The plant has bright green tubular, segmented leaves (modified stems?), similar to an Allocasuarina leaf although thicker and fleshier.
It exudes a milky, white sap when cut. No flowers observed over many years. The many segmented leaves trail for a couple of metres.
It sounds like it is a variety of Rhipsalis, perhaps Rhipsalis Species Pendent.
I have a beautiful hanging rhipsalis which I just noticed is oozing sap. I do not see any bugs or scales. I love this plant and have had it for years. Can I take it outside while it is still warm out and wash it? How do I get rid of the sap and make the plant healthy again, and how do I prevent this from happening again? I had not moved the plant or done anything different with it.
Yes, washing it would be a good idea. Make up a spray bottle with a solution of 1 teaspoon mild dish detergent to 2 cups water. Spray all over the plant, especially up onto the underside of the leaves, and down into the nooks and crannies in the center. Let it sit for 20 mins or so, then wash it all gently with a hose. Looking through a wide variety of rhipasalis info, I can't find any disease that produces "weeping sap." I think it's almost sure your plant has some kind of sucking insect - some scales or aphids are almost invisible, and it doesn't take but a few to start dripping that honeydew, which is easily mistaken for sap. Wash the plant in the same way, at weekly intervals for 4 weeks, and you should eradicate the little buggers.
Have had this plant for at least 12years. Plant hangs down about 5feet. Lately one of the long vines have begun to shrivel up, the stems have narrowed and become brittle. I repotted the plant (1st time) into a little larger pot thinking that it has become pot bound(it was). Was this correct? I water the plant once a week, it is out of bright sun and heat.
What you have done is fine. This should help the growth, and recovery. Here is an article for more information: https://www.gardeningknowhow.com/ornamental/cacti-succulents/rhipsalis/rhipsalis-mistletoe-cactus.htm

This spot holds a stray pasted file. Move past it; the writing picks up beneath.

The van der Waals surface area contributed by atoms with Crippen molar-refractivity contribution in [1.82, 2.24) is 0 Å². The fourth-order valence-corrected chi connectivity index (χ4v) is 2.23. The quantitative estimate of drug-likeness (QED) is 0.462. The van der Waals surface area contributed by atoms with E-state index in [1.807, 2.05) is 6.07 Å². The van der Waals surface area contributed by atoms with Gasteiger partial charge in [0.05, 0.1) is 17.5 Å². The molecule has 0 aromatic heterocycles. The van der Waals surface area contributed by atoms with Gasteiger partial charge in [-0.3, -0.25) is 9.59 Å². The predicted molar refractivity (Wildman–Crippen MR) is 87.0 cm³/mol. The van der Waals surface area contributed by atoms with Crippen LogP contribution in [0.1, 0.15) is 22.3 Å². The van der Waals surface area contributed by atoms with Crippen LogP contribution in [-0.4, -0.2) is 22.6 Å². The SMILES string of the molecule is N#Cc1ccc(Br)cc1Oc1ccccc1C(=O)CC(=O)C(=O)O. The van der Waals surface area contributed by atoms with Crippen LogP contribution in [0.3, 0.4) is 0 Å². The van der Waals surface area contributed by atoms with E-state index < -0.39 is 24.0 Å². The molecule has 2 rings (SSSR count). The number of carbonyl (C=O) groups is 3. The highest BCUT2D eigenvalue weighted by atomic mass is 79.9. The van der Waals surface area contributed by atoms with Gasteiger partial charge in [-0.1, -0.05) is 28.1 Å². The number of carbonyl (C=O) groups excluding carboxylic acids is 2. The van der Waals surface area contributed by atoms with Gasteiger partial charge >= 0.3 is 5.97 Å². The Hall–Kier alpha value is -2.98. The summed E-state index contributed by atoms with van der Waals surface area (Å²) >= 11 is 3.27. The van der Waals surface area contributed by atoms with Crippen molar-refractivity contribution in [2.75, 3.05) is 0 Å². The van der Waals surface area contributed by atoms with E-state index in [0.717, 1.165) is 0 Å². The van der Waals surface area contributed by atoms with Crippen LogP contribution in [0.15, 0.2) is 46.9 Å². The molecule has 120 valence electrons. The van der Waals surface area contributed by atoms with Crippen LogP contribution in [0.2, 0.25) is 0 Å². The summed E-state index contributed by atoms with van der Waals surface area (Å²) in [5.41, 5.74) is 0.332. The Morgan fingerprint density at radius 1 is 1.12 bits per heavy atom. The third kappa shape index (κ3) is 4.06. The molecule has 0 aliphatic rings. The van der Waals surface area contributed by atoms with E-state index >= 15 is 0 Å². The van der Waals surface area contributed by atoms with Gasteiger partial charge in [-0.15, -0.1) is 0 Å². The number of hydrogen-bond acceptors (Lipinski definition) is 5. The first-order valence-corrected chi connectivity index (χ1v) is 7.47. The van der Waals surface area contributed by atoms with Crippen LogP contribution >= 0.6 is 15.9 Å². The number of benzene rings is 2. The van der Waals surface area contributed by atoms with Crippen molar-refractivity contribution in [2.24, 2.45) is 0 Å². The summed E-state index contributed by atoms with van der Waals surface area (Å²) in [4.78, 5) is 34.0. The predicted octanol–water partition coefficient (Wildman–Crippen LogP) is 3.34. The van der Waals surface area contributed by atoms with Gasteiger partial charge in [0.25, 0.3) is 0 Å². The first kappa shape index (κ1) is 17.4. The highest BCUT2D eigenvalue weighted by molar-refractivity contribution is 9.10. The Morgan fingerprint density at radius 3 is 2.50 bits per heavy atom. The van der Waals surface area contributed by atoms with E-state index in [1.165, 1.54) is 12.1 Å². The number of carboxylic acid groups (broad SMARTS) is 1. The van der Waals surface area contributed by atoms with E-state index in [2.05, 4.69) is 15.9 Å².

Is it possible to cut down (in length) a rhipsalis mistletoe Cactus? Mine is over four feet long and I would like to shorten it without doing any harm.
You can prune these with very little worry. They respond well to pruning. You can, even, use this cut portion to start a new plant. This article will help: https://www.gardeningknowhow.com/ornamental/cacti-succulents/rhipsalis/rhipsalis-mistletoe-cactus.htm
Are these normal? I bought the cuttings about 5 weeks ago they're planted in a mixture of Perlite and potting mix. They get 10-12 hours of extra light a day and are now rooted. I water about once a week and mist them occasionally. you can only see the yellow spots if you hold them up to the light. (I live in Sweden.) Thank you regards Rhonda
No, they're not in intense light they're just under a lamp during the day with some other plants.The bulb isn't too bright. https://www.ljusochmiljo.se/product/gu10-cob-led-mr16-5w
The spots could be related to the intense light exposure. See the section "How To Grow and Care" in this article:
I have had my plant for over a year I am going to repot it , photos I have seen of the plant are all green my plant is dark.
Yours may be getting too much sun, that can darken foliage. Try moving it to a bright location without direct sun. If the leaves are dropping, you may have a root rot problem. In that case, repot as soon as possible in fresh succulent soil and clean container.
Here is an article about care for the general rhipsalis group.